1. Has Congress directly spoken to the precise issue? No, the shorthand phrase “articles that infringe” does not unambiguously exclude inducement of post-importation infringement. The court provided several bases for its determination. First, Section 337’s use of the word “infringe” broadly refers to direct, contributory and induced infringement under 35 U.S.C. § 271. Second, there is no clear evidence that the phrase “articles that infringe” is limited to any particular type of infringement. Third, there is textual uncertainty in the phrase because 35 U.S.C. § 271 dictates that a person’s actions—not an article itself—results in infringement. Fourth, the present-tense use of the verb “infringe” does not unambiguously exclude inducing post-importation infringement. This present-tense language could satisfied by the indirect infringer’s acts. Fifth, excluding inducement of post-importation infringement would be at odds with the pre-1994 version of § 271(a), which did not include “importing” as an infringing act. Finally, the panel misread the “articles” in Section 337(a)(1)(B)(i) (“articles that . . . infringe ”) and 337(d)(1) (ITC’s authority to issue exclusion order as to “the articles concerned”) as referring to the same “articles.” The former refers to articles that have already been imported, whereas the latter prevents future articles from being imported.
  2. Was the ITC’s interpretation reasonable? Yes, the ITC’s interpretation is consistent with both the statutory text and the legislative history. Regarding the statutory text, liability for inducement must be based on a finding of direct infringement. Although direct infringement typically occurs after inducement, liability for inducement attaches at the time of the inducing activity, so long as the direct infringement eventually occurs. The ITC’s interpretation recognizes that acts necessary for inducement (e.g., direct infringement) may not occur—and often cannot occur—until after importation. Further, Section 337(a)(1)(B)(i) defines as unlawful “the sale of goods within the United States after importation . . . of articles that . . . infringe,” thus distinguishing the act of importation from infringement by defining as unfair the importation of an article that will subsequently infringe. Regarding the legislative history, it consistently shows that Congress intended to vest the ITC with broad enforcement authority to remedy unfair trade acts. Moreover, for over three decades, Congress has allowed the ITC to investigate and take action under Section 337 based on induced infringement.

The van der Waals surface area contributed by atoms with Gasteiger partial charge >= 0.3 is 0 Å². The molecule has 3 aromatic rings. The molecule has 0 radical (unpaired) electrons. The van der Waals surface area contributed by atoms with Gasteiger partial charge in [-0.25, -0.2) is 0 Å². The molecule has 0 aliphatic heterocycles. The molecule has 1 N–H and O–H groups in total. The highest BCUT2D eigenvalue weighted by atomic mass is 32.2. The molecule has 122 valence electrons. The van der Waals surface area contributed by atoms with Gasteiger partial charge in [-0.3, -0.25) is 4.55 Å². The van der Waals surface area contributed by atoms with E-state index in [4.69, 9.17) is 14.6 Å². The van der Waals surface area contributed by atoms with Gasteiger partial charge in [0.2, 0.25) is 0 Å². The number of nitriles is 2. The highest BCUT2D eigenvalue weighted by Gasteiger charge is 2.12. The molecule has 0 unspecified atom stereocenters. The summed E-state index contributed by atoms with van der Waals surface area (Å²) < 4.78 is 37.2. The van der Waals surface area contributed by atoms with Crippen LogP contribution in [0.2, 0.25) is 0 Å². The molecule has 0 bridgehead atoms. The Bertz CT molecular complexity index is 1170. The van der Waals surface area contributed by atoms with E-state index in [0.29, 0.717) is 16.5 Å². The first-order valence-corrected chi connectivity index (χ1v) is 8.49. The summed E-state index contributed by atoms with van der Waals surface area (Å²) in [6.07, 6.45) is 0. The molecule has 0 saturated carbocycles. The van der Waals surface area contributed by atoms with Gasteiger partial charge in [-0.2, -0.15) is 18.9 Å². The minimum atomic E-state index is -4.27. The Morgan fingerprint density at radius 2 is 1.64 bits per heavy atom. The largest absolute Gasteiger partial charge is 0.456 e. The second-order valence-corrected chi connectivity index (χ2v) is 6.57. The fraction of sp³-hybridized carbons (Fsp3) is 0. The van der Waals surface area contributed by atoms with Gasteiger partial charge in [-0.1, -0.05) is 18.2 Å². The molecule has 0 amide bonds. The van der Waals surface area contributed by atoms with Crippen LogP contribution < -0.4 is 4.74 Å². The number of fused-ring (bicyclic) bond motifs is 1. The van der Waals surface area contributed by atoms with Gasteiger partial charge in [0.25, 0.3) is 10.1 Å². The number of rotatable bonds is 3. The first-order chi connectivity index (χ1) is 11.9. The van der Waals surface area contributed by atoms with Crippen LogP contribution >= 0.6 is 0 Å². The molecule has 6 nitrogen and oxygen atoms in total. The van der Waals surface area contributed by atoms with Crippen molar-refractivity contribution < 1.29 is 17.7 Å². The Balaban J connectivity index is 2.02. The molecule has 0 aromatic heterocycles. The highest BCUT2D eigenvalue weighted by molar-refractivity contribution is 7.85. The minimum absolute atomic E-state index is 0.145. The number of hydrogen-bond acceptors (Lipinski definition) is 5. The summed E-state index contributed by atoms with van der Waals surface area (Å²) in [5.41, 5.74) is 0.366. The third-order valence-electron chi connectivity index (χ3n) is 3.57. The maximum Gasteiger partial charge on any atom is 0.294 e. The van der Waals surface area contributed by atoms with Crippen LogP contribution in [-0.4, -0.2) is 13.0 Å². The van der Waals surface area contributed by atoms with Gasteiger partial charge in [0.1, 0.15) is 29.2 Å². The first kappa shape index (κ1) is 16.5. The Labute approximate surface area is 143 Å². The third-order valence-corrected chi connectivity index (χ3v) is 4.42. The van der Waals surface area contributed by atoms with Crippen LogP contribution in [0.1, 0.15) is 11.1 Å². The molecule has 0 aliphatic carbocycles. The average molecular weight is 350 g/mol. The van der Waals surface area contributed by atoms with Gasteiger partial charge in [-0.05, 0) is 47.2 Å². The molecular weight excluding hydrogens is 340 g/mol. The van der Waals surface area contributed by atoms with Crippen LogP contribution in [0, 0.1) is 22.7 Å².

Dissenting Opinions

Circuit Judge O’Malley, joined by Prost, Lourie, and Dyk, dissented. According to the dissent, Section 337 is unambiguous and fails to provide the ITC with authority to issue remedial orders based on inducement if the direct infringement occurs post-importation. The statutory text and legislative history are clear. Both “articles” and “infringe” are well-defined. The former is “[g]enerally, a particular article or thing.” The latter is defined by Congress in 35 U.S.C. § 271. The surrounding statutory text does not add ambiguity. The use of the present tense verbs, “importation” and “sale,” supports the finding that infringement is tied to the date of importation. Further, there is no harm until an infringing use occurs, which only happens after importation for method claims like the ones at issue in this action. The ITC has no power to prevent importation of non-infringing goods on the basis of what a customer might do with the goods to make them infringing. This is particularly true for “staple” goods like the scanners here. What the customer might do is a consideration for district courts, not the ITC.

Circuit Judge Dyk wrote separately to emphasize how the ITC’s inducement theory in this action differs from its own prior practice. In particular, there was no finding that instructions that induced infringement were imported alongside the scanners.